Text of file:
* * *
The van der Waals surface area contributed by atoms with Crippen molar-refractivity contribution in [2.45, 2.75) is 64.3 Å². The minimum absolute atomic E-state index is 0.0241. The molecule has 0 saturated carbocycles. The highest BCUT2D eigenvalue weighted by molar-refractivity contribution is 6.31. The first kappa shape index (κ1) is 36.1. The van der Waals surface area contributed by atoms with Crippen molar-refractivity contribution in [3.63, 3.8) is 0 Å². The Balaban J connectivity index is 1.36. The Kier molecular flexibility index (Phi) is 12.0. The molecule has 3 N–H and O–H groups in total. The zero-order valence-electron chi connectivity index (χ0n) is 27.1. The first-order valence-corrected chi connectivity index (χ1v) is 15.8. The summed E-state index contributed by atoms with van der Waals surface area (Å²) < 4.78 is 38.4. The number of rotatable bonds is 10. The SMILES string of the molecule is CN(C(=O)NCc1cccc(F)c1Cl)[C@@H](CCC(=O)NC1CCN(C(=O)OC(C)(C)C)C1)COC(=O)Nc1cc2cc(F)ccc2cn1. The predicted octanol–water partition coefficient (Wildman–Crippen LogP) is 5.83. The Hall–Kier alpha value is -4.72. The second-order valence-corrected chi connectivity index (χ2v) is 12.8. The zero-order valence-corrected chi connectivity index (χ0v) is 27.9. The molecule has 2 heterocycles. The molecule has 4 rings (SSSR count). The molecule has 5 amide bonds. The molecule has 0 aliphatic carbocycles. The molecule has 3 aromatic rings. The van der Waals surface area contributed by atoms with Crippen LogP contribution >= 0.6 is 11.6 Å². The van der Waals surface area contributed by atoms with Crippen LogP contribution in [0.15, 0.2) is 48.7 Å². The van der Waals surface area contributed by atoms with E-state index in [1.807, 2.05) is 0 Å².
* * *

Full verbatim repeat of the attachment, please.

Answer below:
The van der Waals surface area contributed by atoms with Crippen molar-refractivity contribution in [2.45, 2.75) is 64.3 Å². The minimum absolute atomic E-state index is 0.0241. The molecule has 0 saturated carbocycles. The highest BCUT2D eigenvalue weighted by molar-refractivity contribution is 6.31. The first kappa shape index (κ1) is 36.1. The van der Waals surface area contributed by atoms with Crippen molar-refractivity contribution in [3.63, 3.8) is 0 Å². The Balaban J connectivity index is 1.36. The Kier molecular flexibility index (Phi) is 12.0. The molecule has 3 N–H and O–H groups in total. The zero-order valence-electron chi connectivity index (χ0n) is 27.1. The first-order valence-corrected chi connectivity index (χ1v) is 15.8. The summed E-state index contributed by atoms with van der Waals surface area (Å²) < 4.78 is 38.4. The number of rotatable bonds is 10. The SMILES string of the molecule is CN(C(=O)NCc1cccc(F)c1Cl)[C@@H](CCC(=O)NC1CCN(C(=O)OC(C)(C)C)C1)COC(=O)Nc1cc2cc(F)ccc2cn1. The predicted octanol–water partition coefficient (Wildman–Crippen LogP) is 5.83. The Hall–Kier alpha value is -4.72. The second-order valence-corrected chi connectivity index (χ2v) is 12.8. The zero-order valence-corrected chi connectivity index (χ0v) is 27.9. The molecule has 2 heterocycles. The molecule has 4 rings (SSSR count). The molecule has 5 amide bonds. The molecule has 0 aliphatic carbocycles. The molecule has 3 aromatic rings. The van der Waals surface area contributed by atoms with Crippen LogP contribution >= 0.6 is 11.6 Å². The van der Waals surface area contributed by atoms with Crippen LogP contribution in [0.15, 0.2) is 48.7 Å². The van der Waals surface area contributed by atoms with E-state index in [1.807, 2.05) is 0 Å².